Pants on Fire

So I mentioned manipulation, but it’s a complicated matter.

When I was young I lied. A lot. It was almost a compulsive thing for me because I reached the point where I was constantly testing people to see if they could discern my lies from the truth.

For the most part, they couldn’t. And that’s where I begin to feel shame about the matter, because for a time it seemed that I could use this skill for good or for evil, and I didn’t exactly use it for good. I let myself run away for a little bit with the idea of being a con artist, and for a few moments it went flawlessly.

And that’s when I began to get nervous.

What fun is life if people just give you whatever you want?

The thrill came from the idea of being caught, but everything I did seemed too easy. It may seem bizarre, but I’m the sort of person that needs a challenge.

And on top of that, the relationships I was creating were completely fictitious. It was a game, and when I began to try to make real relationships I found that I was having trouble stopping myself from lying.

So I’ve instigated a “no lying” policy, I did so a long time ago. I don’t need to lie to get people’s attention or to get them to like me because I am a genuinely interesting person. That, and I don’t care if people like me anymore. With 7 billion people in the world, if a handful don’t like me I’m not going to lose sleep over it.

Every once in a while something will slip out though, a not-exactly lie that morphs into a lie later. Or maybe I’m trying to say one thing, but I’m feeling a little manic and something else comes out of my mouth.

It usually happens with therapists, that’s why I hadn’t had one in a while until recently. It is difficult for me to have a professional relationship built on trust because once one little lie happens, even if accidentally, I feel compelled to keep lying about it. Since this usually compromises my “no lying” policy I sever my ties and get a new therapist.

I need to be able to be honest with my therapist, so once I feel the need to compulsively lie I’m really bad at knowing how to stop. So much so that it has always seemed easier to find a new therapist than stop.

Back when I first met the man who is now my boyfriend I knew right away that he was going to be an important person in my life because I made some kind of comment (that may have been a lie) and he totally called me out on it, right then and there. Nobody has ever done that in my life, and the concept that this guy had just seen right through me felt like a miracle.

This creates an interesting dynamic between the two of us, and for every time he’s thwarted one of my lies my anxiety about lying to him increases ten-fold. Somehow this is positive anxiety though, it’s a beautiful buffer that keeps me from even thinking about lying to him, and it keeps the relationship honest.

Well the problem I’m facing now is that it happened again. Not with my therapist, but with a co-worker. I said something which was true one day, but then the next day it became a lie. When asked, I  continued talking about it, and it has rolled into a big snowball now that keeps chasing me around.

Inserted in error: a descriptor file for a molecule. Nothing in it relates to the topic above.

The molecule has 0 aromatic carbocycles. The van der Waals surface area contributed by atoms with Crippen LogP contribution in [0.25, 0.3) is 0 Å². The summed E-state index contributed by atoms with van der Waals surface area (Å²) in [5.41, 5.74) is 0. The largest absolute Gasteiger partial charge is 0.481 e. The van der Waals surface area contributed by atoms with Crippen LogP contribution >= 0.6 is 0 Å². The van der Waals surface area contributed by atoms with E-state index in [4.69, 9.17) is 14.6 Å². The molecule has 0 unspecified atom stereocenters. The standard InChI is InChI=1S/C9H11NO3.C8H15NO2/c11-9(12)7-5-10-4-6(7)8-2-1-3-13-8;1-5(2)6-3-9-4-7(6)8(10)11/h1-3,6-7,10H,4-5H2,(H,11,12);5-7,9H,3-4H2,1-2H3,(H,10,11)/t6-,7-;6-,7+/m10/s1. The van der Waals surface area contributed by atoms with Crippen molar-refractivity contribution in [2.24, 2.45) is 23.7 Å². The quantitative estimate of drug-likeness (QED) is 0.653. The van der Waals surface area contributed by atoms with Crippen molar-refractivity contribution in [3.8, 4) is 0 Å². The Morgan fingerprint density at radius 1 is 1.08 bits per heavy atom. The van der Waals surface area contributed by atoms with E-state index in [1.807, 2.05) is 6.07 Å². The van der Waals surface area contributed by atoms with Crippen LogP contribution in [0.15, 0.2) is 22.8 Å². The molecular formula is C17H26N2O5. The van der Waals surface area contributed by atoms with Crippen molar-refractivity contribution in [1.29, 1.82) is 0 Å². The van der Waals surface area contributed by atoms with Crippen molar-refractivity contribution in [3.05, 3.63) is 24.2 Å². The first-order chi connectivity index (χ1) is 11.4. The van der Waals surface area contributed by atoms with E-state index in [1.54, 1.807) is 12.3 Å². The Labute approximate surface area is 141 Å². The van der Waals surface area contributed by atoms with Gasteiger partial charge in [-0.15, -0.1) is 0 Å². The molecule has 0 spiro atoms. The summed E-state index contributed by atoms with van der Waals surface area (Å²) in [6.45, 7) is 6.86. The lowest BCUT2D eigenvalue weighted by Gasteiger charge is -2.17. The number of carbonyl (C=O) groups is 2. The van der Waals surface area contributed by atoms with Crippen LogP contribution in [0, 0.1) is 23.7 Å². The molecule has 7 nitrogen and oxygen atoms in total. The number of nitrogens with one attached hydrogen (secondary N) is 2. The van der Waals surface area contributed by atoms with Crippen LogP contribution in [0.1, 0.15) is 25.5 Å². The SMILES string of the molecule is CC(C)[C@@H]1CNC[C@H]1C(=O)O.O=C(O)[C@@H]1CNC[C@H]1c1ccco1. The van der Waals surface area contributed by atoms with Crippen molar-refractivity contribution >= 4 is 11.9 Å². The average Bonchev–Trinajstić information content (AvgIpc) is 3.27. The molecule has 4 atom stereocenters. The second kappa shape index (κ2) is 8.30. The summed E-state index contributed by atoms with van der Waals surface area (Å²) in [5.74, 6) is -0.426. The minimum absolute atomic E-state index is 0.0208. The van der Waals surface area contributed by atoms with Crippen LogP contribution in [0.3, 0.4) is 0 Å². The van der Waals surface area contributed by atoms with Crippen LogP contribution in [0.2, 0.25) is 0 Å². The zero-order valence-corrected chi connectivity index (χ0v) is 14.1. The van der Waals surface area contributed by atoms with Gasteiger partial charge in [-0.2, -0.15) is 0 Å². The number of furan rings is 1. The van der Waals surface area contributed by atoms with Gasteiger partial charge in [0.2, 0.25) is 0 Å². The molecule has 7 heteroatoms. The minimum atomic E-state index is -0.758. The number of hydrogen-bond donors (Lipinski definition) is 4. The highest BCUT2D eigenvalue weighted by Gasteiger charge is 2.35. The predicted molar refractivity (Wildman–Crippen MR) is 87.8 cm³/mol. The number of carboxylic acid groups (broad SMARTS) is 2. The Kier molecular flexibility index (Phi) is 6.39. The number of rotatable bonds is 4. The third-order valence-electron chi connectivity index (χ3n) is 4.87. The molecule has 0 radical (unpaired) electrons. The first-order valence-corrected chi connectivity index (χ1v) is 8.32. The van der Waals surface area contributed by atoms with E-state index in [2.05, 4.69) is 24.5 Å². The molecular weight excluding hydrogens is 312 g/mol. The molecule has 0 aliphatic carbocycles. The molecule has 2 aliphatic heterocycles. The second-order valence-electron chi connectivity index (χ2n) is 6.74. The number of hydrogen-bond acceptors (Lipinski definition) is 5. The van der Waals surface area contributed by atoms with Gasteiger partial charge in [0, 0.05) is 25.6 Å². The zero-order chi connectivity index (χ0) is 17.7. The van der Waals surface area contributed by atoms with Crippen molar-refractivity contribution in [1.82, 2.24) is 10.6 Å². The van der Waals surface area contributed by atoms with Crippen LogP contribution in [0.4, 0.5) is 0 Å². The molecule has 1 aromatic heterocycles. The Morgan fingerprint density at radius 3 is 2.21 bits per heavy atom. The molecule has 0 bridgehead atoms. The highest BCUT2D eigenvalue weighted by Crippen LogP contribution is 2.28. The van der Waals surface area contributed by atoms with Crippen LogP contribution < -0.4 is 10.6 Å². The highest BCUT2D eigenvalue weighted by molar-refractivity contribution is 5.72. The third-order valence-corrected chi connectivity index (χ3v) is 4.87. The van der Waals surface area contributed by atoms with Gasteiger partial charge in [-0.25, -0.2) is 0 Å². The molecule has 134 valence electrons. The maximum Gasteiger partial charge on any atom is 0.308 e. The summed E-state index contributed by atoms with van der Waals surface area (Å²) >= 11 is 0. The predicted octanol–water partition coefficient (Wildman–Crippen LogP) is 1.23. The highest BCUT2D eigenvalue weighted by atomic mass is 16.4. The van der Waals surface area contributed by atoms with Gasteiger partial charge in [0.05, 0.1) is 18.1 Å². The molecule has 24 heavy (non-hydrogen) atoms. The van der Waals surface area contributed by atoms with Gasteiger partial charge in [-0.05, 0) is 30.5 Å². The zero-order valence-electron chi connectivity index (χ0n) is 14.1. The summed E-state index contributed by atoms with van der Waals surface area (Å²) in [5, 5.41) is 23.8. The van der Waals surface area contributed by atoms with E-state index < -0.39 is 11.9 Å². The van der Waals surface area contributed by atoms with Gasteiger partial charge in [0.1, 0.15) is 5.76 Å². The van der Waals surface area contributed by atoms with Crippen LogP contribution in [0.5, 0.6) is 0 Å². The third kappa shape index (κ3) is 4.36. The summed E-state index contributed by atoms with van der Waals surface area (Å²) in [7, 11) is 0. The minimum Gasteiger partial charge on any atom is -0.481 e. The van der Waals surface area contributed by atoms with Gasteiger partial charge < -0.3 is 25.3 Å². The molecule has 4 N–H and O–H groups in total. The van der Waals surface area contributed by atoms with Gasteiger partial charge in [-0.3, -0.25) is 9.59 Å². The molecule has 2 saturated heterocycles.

I talked to my therapist about it and obviously she wasn’t thrilled, and I know I need to kill this thing once and for all.

The biggest issue here is that I’m pretty sure I’m going to need to erase the first lie with a second lie, which just feels ridiculous. If I get found out, if I tell this person that I’ve been lying there could be serious consequences.

I should know better by now, and I can’t believe this is an issue again.

It is those moments when I finally feel like I break free from the stigma around mental illness that I get pinned down by it again. If I could have been open about my situation I wouldn’t be having this problem, but after the things I’ve heard this person say to me just “between the two of us” I know they wouldn’t respond well.

I’ve lost two jobs this year because of discrimination and stigma, after getting burned like that I’m not sure I’m ready to put myself out there to lose anything else. At the same time, I’ve dug a hole for myself and lined it with sharp, pointy sticks and I keep waiting for myself to fall inside.

I’m going to decide on my next move before going back to work in 2012. I’m sure I can make this work out, I just need to figure out the right thing to say.

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One response to “Pants on Fire

  1. Really? Lying worked for you?

    I lied a lot too. Mostly to my parents. And my father could see through it every single time. He would call me out and punish me ten-fold, saying it was because I was a liar.

    Ever since then, I cannot lie. It produces this horrible, physically manifested anxiety. If I have to lie, I become paranoid. Am I as transparent as my father made me believe I was? How severe will this punishment be? I just don’t, unless it’s to really save my behind. I redirect. I don’t answer. I avoid topics I don’t want to be honest about. I make jokes about things. But, I never outright lie.

    My husband is a fantastic liar, and sometimes he does it for fun. Most of the time, he decieves to save face, though. But most of the time, he wants to see how far he can get with BS. It’s a game. And few people ever catch on.

    I am the only person who called him out. I know when he lies to me. It’s never about anything serious. It’s really stupid stuff like, “Do you like this shirt?” And “How do I look?” I know when he’s lying. There’s just something in his face that doesn’t match what he’s saying. Microexpression. He forgets that I can see that, just like him.

    He’s hilarious. He thinks I lie, because he lies. I don’t. Why would I? We’re married. There are no more secrets.

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